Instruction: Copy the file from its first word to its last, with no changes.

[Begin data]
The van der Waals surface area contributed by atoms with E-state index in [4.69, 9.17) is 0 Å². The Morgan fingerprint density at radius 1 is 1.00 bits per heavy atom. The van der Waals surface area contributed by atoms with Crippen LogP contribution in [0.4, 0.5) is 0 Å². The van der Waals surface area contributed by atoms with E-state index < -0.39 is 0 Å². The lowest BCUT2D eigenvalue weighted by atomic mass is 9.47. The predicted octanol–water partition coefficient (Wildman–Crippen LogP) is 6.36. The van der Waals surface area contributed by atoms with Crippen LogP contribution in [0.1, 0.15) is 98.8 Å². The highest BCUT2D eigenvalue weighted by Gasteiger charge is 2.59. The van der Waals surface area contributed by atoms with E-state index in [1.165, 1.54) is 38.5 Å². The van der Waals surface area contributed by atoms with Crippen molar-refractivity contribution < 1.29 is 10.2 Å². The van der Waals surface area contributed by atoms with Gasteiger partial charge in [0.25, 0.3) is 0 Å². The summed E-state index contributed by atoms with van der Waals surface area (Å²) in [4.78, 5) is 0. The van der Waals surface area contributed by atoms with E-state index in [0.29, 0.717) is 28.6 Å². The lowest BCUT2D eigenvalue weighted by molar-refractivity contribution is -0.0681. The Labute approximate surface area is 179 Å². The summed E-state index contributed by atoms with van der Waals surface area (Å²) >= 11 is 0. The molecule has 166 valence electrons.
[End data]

The van der Waals surface area contributed by atoms with E-state index in [4.69, 9.17) is 0 Å². The Morgan fingerprint density at radius 1 is 1.00 bits per heavy atom. The van der Waals surface area contributed by atoms with Crippen LogP contribution in [0.4, 0.5) is 0 Å². The van der Waals surface area contributed by atoms with E-state index < -0.39 is 0 Å². The lowest BCUT2D eigenvalue weighted by atomic mass is 9.47. The predicted octanol–water partition coefficient (Wildman–Crippen LogP) is 6.36. The van der Waals surface area contributed by atoms with Crippen LogP contribution in [0.1, 0.15) is 98.8 Å². The highest BCUT2D eigenvalue weighted by Gasteiger charge is 2.59. The van der Waals surface area contributed by atoms with E-state index in [1.165, 1.54) is 38.5 Å². The van der Waals surface area contributed by atoms with Crippen molar-refractivity contribution < 1.29 is 10.2 Å². The van der Waals surface area contributed by atoms with Gasteiger partial charge in [0.25, 0.3) is 0 Å². The summed E-state index contributed by atoms with van der Waals surface area (Å²) in [4.78, 5) is 0. The van der Waals surface area contributed by atoms with E-state index in [0.29, 0.717) is 28.6 Å². The lowest BCUT2D eigenvalue weighted by molar-refractivity contribution is -0.0681. The Labute approximate surface area is 179 Å². The summed E-state index contributed by atoms with van der Waals surface area (Å²) >= 11 is 0. The molecule has 166 valence electrons.